One of the most common questions CISL students ask their teachers is how to respond to casual greetings. How do you respond when a friend asks “How’s it going?” Or what about when you enter a store and the friendly salesperson asks, “How are you doing today?” With these questions in mind, we have provided some casual greetings and responses for our CISL students. We hope that these make it easier for you to start up conversations while you are studying English in San Diego or San Francisco!


Casual English greetings and responses

There are basically two forms of casual greetings in English: ones that begin with “how” and ones that begin with “what.” Here are some examples of greetings that begin with “how”:

  • How’s it going?
  • How are you?
  • How’s life?
  • How are things?
  • How have you been? (If you haven’t seen the person in a while.)
  • How’s it shakin’? (Asked jokingly)


Responses to “how” questions are typically adjectives. Words like “good, well, great, awful, terrible, horrible” are very common, and a very neutral response is “It’s going” if you are feeling  a little depressed. The adjective is typically followed by a more detailed account of your life and how you have been lately.

Would you to increase your synonyms for common English words? Check out our post on synonyms for “awesome.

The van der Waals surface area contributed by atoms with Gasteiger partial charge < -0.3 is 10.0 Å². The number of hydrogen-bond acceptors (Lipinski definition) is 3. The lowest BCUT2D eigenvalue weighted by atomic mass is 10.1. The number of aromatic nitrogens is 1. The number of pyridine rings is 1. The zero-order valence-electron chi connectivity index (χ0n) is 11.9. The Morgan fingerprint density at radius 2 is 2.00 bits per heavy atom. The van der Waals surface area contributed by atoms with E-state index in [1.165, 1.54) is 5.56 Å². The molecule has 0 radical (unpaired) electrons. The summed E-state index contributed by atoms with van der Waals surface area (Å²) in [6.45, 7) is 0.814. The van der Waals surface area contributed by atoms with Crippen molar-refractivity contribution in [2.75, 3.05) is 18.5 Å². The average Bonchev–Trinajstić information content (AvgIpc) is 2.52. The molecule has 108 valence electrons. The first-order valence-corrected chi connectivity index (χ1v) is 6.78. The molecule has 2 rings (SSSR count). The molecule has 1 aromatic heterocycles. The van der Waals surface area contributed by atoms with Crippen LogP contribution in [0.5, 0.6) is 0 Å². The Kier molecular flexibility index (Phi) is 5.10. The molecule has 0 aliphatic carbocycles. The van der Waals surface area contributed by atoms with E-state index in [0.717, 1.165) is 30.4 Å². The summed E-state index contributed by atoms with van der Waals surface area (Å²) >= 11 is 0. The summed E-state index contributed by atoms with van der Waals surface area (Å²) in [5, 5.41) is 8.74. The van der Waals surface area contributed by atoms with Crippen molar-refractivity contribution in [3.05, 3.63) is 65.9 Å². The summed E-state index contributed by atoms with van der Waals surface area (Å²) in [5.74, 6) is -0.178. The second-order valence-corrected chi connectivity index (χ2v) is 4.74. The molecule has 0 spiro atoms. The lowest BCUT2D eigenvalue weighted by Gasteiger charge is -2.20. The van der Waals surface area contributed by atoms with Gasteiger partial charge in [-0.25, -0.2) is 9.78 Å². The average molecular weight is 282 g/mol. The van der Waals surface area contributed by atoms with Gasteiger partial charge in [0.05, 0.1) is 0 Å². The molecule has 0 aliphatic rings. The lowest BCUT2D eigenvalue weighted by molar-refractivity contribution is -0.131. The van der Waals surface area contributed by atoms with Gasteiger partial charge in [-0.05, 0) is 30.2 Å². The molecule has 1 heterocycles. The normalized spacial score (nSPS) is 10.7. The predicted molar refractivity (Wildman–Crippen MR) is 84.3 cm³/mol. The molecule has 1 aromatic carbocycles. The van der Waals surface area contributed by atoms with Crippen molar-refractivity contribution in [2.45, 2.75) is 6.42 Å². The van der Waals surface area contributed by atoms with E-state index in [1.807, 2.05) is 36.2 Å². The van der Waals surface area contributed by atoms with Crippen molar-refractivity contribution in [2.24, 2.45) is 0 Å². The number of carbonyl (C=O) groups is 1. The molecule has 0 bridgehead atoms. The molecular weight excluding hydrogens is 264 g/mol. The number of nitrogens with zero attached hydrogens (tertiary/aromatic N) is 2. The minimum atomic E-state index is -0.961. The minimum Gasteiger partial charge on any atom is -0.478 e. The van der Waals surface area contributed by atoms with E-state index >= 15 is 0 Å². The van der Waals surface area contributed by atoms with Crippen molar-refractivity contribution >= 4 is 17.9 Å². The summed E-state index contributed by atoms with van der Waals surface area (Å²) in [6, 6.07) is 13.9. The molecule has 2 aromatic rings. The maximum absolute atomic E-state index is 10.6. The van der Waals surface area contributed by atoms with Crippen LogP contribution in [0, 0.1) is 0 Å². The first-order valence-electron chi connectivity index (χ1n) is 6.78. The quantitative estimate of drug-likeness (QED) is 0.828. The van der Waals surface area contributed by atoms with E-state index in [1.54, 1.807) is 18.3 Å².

Example: “How are things?”

Answer 1: “Good! I just went hiking with my roommate and now I’m getting some dinner. You?”

Answer 2: “Things are great. I just went to the Hillcrest Farmer’s Market and bought the best fruits! Want some?”

Answer 3: “Terrible. I had planned on going to the beach with my roommate but she’s sick! Now I don’t know what to do!”


The second type of greeting question begins with “what.” Examples include the following:

  • “What’s going on?”
  • “What’s happening?”
  • “What’s happening?”
  • “What’s new?”
  • “What’s been going on?” (Usually when you know the person and haven’t seen them in a while.)
  • “What’s crackin’/shakin’?”  (asked jokingly)


Responses to “what” questions typically include something like “Not much, Nothing, Not too much, Nothing much” and then a more detailed account of what you have been doing lately. For example:

Question: “What’s going on?”

Answer 1: “Not much. I’m just getting ready to go whale watching with some friends. Want to come?”

Answer 2: “Not much. I’ve been going to Pacific  Beach a lot lately. Do I look tan?”

Answer 3: “Not much. Just going to get a burrito after class.”


Remember, not always knowing what to say is OK: you are studying English in San Diego or San Francisco because you are here to learn! Never feel shy or embarrassed to ask a question when you have one. CISL students always say how friendly Americans are and how eager they are to help.